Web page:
In an Attempt to Lock in 2018 Plans, Obama Administration Rushes Last Minute Regs
According to a new report from the nonpartisan Congressional Research Service (CRS), in the waning days of the Obama administration, regulators at HHS finalized actions to ram through Obamacare changes and ensure Obamacare’s critical procedures and programs are locked in to 2019. According to data from CRS, the move to finalize individual program years has been happening earlier and faster in recent years.
“Despite millions of Americans clearly expressing their displeasure with Obamacare, the Obama administration took action on their way out the door to lock in the law’s framework to 2019. The administration’s blatant disregard for the will of the people paired with the law’s broken promises and skyrocketing rates make it easy to see why so many folks are frustrated with business as usual and ready for real change,” said Energy and Commerce Committee Chairman Greg Walden (R-OR).
January 17, 2017
Obama issues Obamacare regs for 2018
Just days before President-elect Trump is sworn in, the Obama administration implemented on Tuesday a major regulation that will govern rates and payments to insurers under Obamacare.
The rule, which sets the plans that can be sold on the Affordable Care Act’s exchanges in 2018, is common and must be issued to give insurers an idea of what to expect for the coming coverage year. However, the Obama administration implemented the regulation much earlier than years past, and some in the GOP are worried it could complicate the incoming administration’s efforts to provide regulatory relief to insurers.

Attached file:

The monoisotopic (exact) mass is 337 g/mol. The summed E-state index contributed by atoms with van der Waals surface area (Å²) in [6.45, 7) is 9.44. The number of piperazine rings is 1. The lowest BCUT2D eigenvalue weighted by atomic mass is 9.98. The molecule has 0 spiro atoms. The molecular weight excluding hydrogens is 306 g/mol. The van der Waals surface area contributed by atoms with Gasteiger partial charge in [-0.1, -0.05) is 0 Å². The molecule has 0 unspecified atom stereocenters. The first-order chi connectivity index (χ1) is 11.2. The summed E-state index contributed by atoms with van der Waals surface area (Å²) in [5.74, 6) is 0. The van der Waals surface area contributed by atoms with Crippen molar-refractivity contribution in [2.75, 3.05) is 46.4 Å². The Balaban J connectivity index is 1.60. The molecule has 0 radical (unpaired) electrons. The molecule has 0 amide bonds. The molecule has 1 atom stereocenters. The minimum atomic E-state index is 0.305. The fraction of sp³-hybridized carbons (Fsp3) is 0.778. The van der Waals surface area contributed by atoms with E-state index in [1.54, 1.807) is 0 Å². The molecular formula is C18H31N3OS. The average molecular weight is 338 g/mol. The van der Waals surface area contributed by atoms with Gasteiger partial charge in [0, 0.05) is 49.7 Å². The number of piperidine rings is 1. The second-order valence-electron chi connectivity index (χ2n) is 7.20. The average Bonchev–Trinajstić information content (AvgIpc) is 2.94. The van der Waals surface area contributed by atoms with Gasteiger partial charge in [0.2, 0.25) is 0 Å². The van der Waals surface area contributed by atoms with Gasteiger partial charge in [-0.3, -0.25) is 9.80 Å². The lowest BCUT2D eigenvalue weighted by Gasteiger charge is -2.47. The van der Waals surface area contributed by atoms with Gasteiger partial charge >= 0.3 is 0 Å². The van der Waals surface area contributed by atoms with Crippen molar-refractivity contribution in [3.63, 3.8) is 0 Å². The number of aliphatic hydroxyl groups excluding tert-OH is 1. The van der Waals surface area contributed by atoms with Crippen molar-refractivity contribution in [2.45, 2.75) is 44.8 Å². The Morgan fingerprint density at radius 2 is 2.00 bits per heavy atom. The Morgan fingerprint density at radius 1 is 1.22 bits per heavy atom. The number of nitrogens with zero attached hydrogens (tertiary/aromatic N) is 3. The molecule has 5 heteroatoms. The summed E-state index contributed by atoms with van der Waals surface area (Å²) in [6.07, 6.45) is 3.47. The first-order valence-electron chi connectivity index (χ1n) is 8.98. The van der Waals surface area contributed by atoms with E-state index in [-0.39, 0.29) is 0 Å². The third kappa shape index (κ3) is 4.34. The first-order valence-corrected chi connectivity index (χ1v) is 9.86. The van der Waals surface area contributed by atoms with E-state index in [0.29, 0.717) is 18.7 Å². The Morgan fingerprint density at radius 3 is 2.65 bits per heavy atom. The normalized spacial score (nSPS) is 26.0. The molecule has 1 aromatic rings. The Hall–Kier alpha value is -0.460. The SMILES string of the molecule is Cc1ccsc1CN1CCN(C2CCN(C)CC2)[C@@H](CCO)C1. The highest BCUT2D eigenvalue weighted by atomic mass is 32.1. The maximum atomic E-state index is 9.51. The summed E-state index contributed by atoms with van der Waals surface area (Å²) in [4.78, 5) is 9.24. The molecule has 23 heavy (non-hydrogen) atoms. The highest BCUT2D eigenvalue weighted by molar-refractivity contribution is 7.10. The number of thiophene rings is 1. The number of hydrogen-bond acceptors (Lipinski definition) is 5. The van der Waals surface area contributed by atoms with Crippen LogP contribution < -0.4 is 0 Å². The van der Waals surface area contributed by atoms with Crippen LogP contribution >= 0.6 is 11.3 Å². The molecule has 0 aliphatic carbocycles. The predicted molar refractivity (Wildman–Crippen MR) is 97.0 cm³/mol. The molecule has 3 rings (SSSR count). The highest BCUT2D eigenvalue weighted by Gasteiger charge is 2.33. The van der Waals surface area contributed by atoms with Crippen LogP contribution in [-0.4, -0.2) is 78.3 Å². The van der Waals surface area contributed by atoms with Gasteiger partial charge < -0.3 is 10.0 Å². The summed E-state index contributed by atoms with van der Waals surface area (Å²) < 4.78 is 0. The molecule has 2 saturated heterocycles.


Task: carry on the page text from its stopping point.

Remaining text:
Normally a rule that has a major financial impact must be implemented 60 days after being published in the Federal Register. The rule was published on Dec. 22 and goes into effect Tuesday, less than a month after publication.
The administration implemented it faster by invoking the “good cause” exemption, which lets major rules be implemented earlier than 60 days, according to a House Republican aide, who added that the Trump administration could use the same tool to make quick changes to the rule. …
The rule is a normal part of regulating the marketplaces. However, every other rule has been implemented a few months later in the year.
For instance, the rule was implemented in May 2014 for the 2015 coverage year. For the 2014 year, the first time the marketplaces went online, the rule went into effect in April 2013, according to a memo from the Congressional Research Service obtained by the Washington Examiner.
The rule for the 2016 coverage year was even later. It was finalized in February 2015, but went into effect on Jan. 1, 2016, the memo said. …
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